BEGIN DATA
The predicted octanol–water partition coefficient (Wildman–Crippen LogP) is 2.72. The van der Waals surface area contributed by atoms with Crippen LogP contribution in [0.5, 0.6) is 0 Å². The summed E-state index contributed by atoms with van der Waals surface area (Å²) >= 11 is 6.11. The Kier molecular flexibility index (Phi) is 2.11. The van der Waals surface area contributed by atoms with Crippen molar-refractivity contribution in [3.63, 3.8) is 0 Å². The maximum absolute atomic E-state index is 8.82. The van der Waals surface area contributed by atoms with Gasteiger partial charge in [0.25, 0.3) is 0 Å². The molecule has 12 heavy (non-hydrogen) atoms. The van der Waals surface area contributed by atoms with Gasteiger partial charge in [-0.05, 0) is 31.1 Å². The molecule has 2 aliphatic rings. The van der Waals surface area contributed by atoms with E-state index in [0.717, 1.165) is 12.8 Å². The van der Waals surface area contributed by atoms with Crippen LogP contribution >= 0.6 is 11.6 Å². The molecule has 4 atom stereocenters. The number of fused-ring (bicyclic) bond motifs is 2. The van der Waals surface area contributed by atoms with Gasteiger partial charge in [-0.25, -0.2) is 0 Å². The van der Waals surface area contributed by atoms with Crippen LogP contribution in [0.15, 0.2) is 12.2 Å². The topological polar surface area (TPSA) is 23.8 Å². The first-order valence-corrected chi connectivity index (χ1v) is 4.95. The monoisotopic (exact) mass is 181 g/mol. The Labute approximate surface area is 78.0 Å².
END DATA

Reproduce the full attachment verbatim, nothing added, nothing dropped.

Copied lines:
The predicted octanol–water partition coefficient (Wildman–Crippen LogP) is 2.72. The van der Waals surface area contributed by atoms with Crippen LogP contribution in [0.5, 0.6) is 0 Å². The summed E-state index contributed by atoms with van der Waals surface area (Å²) >= 11 is 6.11. The Kier molecular flexibility index (Phi) is 2.11. The van der Waals surface area contributed by atoms with Crippen molar-refractivity contribution in [3.63, 3.8) is 0 Å². The maximum absolute atomic E-state index is 8.82. The van der Waals surface area contributed by atoms with Gasteiger partial charge in [0.25, 0.3) is 0 Å². The molecule has 12 heavy (non-hydrogen) atoms. The van der Waals surface area contributed by atoms with Gasteiger partial charge in [-0.05, 0) is 31.1 Å². The molecule has 2 aliphatic rings. The van der Waals surface area contributed by atoms with E-state index in [0.717, 1.165) is 12.8 Å². The van der Waals surface area contributed by atoms with Crippen LogP contribution >= 0.6 is 11.6 Å². The molecule has 4 atom stereocenters. The number of fused-ring (bicyclic) bond motifs is 2. The van der Waals surface area contributed by atoms with Gasteiger partial charge in [-0.25, -0.2) is 0 Å². The van der Waals surface area contributed by atoms with Crippen LogP contribution in [0.15, 0.2) is 12.2 Å². The topological polar surface area (TPSA) is 23.8 Å². The first-order valence-corrected chi connectivity index (χ1v) is 4.95. The monoisotopic (exact) mass is 181 g/mol. The Labute approximate surface area is 78.0 Å².